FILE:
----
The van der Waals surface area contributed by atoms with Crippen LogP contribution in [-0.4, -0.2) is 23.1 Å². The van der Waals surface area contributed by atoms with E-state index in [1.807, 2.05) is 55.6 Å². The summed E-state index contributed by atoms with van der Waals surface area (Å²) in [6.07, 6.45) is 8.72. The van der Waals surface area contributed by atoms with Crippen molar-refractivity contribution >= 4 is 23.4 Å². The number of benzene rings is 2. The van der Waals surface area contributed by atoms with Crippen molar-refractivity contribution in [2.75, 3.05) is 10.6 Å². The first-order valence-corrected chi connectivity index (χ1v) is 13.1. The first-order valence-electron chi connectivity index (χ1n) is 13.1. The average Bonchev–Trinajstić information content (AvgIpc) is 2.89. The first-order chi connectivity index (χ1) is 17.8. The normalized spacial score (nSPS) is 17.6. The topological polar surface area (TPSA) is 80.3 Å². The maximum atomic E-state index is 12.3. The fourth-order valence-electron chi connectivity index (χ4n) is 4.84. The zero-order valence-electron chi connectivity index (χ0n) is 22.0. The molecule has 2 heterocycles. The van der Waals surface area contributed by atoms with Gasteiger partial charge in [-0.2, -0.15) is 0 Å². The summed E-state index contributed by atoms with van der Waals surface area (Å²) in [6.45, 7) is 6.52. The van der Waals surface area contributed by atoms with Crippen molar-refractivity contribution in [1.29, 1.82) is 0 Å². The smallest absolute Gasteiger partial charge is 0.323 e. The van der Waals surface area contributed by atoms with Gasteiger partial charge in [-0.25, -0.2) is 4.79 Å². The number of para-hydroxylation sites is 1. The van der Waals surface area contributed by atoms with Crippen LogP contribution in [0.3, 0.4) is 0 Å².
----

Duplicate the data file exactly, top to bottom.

The van der Waals surface area contributed by atoms with Crippen LogP contribution in [-0.4, -0.2) is 23.1 Å². The van der Waals surface area contributed by atoms with E-state index in [1.807, 2.05) is 55.6 Å². The summed E-state index contributed by atoms with van der Waals surface area (Å²) in [6.07, 6.45) is 8.72. The van der Waals surface area contributed by atoms with Crippen molar-refractivity contribution >= 4 is 23.4 Å². The number of benzene rings is 2. The van der Waals surface area contributed by atoms with Crippen molar-refractivity contribution in [2.75, 3.05) is 10.6 Å². The first-order valence-corrected chi connectivity index (χ1v) is 13.1. The first-order valence-electron chi connectivity index (χ1n) is 13.1. The average Bonchev–Trinajstić information content (AvgIpc) is 2.89. The first-order chi connectivity index (χ1) is 17.8. The normalized spacial score (nSPS) is 17.6. The topological polar surface area (TPSA) is 80.3 Å². The maximum atomic E-state index is 12.3. The fourth-order valence-electron chi connectivity index (χ4n) is 4.84. The zero-order valence-electron chi connectivity index (χ0n) is 22.0. The molecule has 2 heterocycles. The van der Waals surface area contributed by atoms with Gasteiger partial charge in [-0.2, -0.15) is 0 Å². The summed E-state index contributed by atoms with van der Waals surface area (Å²) in [6.45, 7) is 6.52. The van der Waals surface area contributed by atoms with Crippen molar-refractivity contribution in [1.29, 1.82) is 0 Å². The smallest absolute Gasteiger partial charge is 0.323 e. The van der Waals surface area contributed by atoms with Gasteiger partial charge in [-0.25, -0.2) is 4.79 Å². The number of para-hydroxylation sites is 1. The van der Waals surface area contributed by atoms with Crippen LogP contribution in [0.3, 0.4) is 0 Å².